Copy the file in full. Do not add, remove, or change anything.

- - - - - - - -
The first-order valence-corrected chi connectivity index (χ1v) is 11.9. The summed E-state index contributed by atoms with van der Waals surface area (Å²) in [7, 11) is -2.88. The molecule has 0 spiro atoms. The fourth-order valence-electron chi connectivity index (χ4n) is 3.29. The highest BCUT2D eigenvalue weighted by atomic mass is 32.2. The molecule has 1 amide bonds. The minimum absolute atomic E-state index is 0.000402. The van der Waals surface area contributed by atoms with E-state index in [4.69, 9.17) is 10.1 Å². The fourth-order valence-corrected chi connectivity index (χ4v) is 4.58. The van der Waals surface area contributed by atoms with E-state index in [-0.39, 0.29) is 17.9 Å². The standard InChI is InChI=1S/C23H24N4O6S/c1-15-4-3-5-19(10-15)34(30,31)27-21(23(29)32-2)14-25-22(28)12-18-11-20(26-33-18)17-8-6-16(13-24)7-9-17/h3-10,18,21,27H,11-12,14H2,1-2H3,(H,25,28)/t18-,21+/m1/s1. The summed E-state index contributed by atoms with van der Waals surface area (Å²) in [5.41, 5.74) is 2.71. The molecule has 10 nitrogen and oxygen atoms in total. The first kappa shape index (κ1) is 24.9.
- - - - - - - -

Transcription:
The first-order valence-corrected chi connectivity index (χ1v) is 11.9. The summed E-state index contributed by atoms with van der Waals surface area (Å²) in [7, 11) is -2.88. The molecule has 0 spiro atoms. The fourth-order valence-electron chi connectivity index (χ4n) is 3.29. The highest BCUT2D eigenvalue weighted by atomic mass is 32.2. The molecule has 1 amide bonds. The minimum absolute atomic E-state index is 0.000402. The van der Waals surface area contributed by atoms with E-state index in [4.69, 9.17) is 10.1 Å². The fourth-order valence-corrected chi connectivity index (χ4v) is 4.58. The van der Waals surface area contributed by atoms with E-state index in [-0.39, 0.29) is 17.9 Å². The standard InChI is InChI=1S/C23H24N4O6S/c1-15-4-3-5-19(10-15)34(30,31)27-21(23(29)32-2)14-25-22(28)12-18-11-20(26-33-18)17-8-6-16(13-24)7-9-17/h3-10,18,21,27H,11-12,14H2,1-2H3,(H,25,28)/t18-,21+/m1/s1. The summed E-state index contributed by atoms with van der Waals surface area (Å²) in [5.41, 5.74) is 2.71. The molecule has 10 nitrogen and oxygen atoms in total. The first kappa shape index (κ1) is 24.9.